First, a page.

Quickly running options, you say, “Get the cars around to the side checkpoint and call me back in 5 minutes.” Pulling on your polo and grabbing your small bugout bag the hotel phones rings. It’s the principal. She wants to know if your tracking all this. You calmingly state you are and that she needs to stay put, you’re coming to her. She asks about the staff. You say they should be in their rooms and she replies the last thing they told her was that they were going to the lobby bar for a nightcap. She wants you to organize everyone into her suite and hangs up the phone. As you’re moving you pick up the cell and call your #2 thinking, this detail just got a lot more complex…
What do you do? How would you plan? What contingencies are running through your mind? Are there any locals you can call? What’s my network like? Can we make it to our safe zone? Why did they go get a nightcap when you told them not to?
Understanding the experiences from incidents and trials others have had helps us plan our own details and future contingencies. The aim of the International Protective Security Board (IPSB) is to spark these types of exchanges thru education and networking activities. Building a positive and deeply rich extended group of contacts is helpful. At times, I have needed everything from language support on a person of interest who popped up (long story) to suddenly having to change out an entire local provider at the last minute (more long stories).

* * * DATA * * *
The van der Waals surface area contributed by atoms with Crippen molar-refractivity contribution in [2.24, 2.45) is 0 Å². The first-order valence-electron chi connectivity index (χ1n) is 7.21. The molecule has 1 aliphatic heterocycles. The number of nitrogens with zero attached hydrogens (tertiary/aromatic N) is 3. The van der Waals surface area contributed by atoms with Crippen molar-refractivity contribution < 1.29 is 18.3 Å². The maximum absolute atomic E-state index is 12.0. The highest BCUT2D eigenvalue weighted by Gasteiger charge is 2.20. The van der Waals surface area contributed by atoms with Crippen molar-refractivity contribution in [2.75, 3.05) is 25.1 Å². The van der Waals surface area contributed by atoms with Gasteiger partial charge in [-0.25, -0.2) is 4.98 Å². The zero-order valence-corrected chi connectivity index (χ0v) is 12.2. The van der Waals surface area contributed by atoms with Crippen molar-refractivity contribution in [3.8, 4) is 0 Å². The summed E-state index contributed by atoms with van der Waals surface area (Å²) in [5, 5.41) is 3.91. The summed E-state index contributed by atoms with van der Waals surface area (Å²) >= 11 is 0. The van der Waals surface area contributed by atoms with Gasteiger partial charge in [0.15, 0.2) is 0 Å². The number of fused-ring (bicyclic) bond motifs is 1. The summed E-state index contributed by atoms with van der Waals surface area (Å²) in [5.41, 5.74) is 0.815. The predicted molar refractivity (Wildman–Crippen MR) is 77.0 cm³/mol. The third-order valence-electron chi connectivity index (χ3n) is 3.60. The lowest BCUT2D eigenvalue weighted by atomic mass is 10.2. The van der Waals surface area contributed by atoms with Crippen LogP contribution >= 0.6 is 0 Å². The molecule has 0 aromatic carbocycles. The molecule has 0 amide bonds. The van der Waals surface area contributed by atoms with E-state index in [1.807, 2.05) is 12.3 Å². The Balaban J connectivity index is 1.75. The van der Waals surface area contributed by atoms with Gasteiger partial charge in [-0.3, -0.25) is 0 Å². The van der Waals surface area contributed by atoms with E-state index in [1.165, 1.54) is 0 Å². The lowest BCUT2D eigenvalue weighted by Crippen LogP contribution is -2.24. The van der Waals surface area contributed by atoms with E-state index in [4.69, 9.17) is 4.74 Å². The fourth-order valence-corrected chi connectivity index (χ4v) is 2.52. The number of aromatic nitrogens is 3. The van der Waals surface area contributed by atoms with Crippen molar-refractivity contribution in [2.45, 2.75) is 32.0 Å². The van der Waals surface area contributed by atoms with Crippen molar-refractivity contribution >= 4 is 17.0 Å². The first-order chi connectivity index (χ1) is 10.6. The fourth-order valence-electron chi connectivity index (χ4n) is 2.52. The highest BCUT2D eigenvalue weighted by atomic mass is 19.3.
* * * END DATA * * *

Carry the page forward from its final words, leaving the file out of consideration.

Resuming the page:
Come meet up with other fellow practitioners and share stories, break bread, extend friendships and engage in new professional contacts. We are going to have a full range of speakers and will be covering a wide range of issues, from tactical to the strategic. I’m personally excited to see the new tac-talks that are coming.
This is an event by practitioners, for practitioners. It doesn’t matter what school or group you came or work with… this is our industry’s time to come together. Mount up and come be part of the conversation this December 2nd and 3rd in Vegas!